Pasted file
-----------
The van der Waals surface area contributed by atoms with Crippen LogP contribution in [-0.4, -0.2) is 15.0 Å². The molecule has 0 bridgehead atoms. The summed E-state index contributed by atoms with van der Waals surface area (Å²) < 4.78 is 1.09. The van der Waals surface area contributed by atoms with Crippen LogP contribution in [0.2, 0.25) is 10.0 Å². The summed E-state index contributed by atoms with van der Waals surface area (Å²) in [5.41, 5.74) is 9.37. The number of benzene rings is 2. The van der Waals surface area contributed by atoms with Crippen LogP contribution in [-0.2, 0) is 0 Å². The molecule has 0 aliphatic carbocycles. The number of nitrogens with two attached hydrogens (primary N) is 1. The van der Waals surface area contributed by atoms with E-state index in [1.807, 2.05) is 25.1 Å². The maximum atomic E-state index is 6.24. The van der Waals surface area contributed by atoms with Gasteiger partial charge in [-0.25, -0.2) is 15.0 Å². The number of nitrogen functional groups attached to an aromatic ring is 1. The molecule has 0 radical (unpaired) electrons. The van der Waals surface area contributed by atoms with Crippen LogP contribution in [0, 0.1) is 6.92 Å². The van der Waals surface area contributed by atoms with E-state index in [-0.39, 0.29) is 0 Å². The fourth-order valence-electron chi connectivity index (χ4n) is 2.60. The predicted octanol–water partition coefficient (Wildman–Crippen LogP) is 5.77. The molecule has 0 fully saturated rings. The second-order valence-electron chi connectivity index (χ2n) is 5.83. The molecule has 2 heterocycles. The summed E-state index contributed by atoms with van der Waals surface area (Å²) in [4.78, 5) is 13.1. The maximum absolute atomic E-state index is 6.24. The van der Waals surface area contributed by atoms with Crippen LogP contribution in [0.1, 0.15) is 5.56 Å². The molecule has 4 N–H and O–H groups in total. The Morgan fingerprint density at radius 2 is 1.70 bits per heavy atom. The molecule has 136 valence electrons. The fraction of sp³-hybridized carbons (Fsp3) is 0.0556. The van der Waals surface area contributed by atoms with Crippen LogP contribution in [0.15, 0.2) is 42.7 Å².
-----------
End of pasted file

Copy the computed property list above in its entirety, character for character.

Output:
The van der Waals surface area contributed by atoms with Crippen LogP contribution in [-0.4, -0.2) is 15.0 Å². The molecule has 0 bridgehead atoms. The summed E-state index contributed by atoms with van der Waals surface area (Å²) < 4.78 is 1.09. The van der Waals surface area contributed by atoms with Crippen LogP contribution in [0.2, 0.25) is 10.0 Å². The summed E-state index contributed by atoms with van der Waals surface area (Å²) in [5.41, 5.74) is 9.37. The number of benzene rings is 2. The van der Waals surface area contributed by atoms with Crippen LogP contribution in [-0.2, 0) is 0 Å². The molecule has 0 aliphatic carbocycles. The number of nitrogens with two attached hydrogens (primary N) is 1. The van der Waals surface area contributed by atoms with E-state index in [1.807, 2.05) is 25.1 Å². The maximum atomic E-state index is 6.24. The van der Waals surface area contributed by atoms with Gasteiger partial charge in [-0.25, -0.2) is 15.0 Å². The number of nitrogen functional groups attached to an aromatic ring is 1. The molecule has 0 radical (unpaired) electrons. The van der Waals surface area contributed by atoms with Crippen LogP contribution in [0, 0.1) is 6.92 Å². The van der Waals surface area contributed by atoms with E-state index in [-0.39, 0.29) is 0 Å². The fourth-order valence-electron chi connectivity index (χ4n) is 2.60. The predicted octanol–water partition coefficient (Wildman–Crippen LogP) is 5.77. The molecule has 0 fully saturated rings. The second-order valence-electron chi connectivity index (χ2n) is 5.83. The molecule has 2 heterocycles. The summed E-state index contributed by atoms with van der Waals surface area (Å²) in [4.78, 5) is 13.1. The maximum absolute atomic E-state index is 6.24. The van der Waals surface area contributed by atoms with Crippen LogP contribution in [0.1, 0.15) is 5.56 Å². The molecule has 4 N–H and O–H groups in total. The Morgan fingerprint density at radius 2 is 1.70 bits per heavy atom. The molecule has 136 valence electrons. The fraction of sp³-hybridized carbons (Fsp3) is 0.0556. The van der Waals surface area contributed by atoms with Crippen LogP contribution in [0.15, 0.2) is 42.7 Å².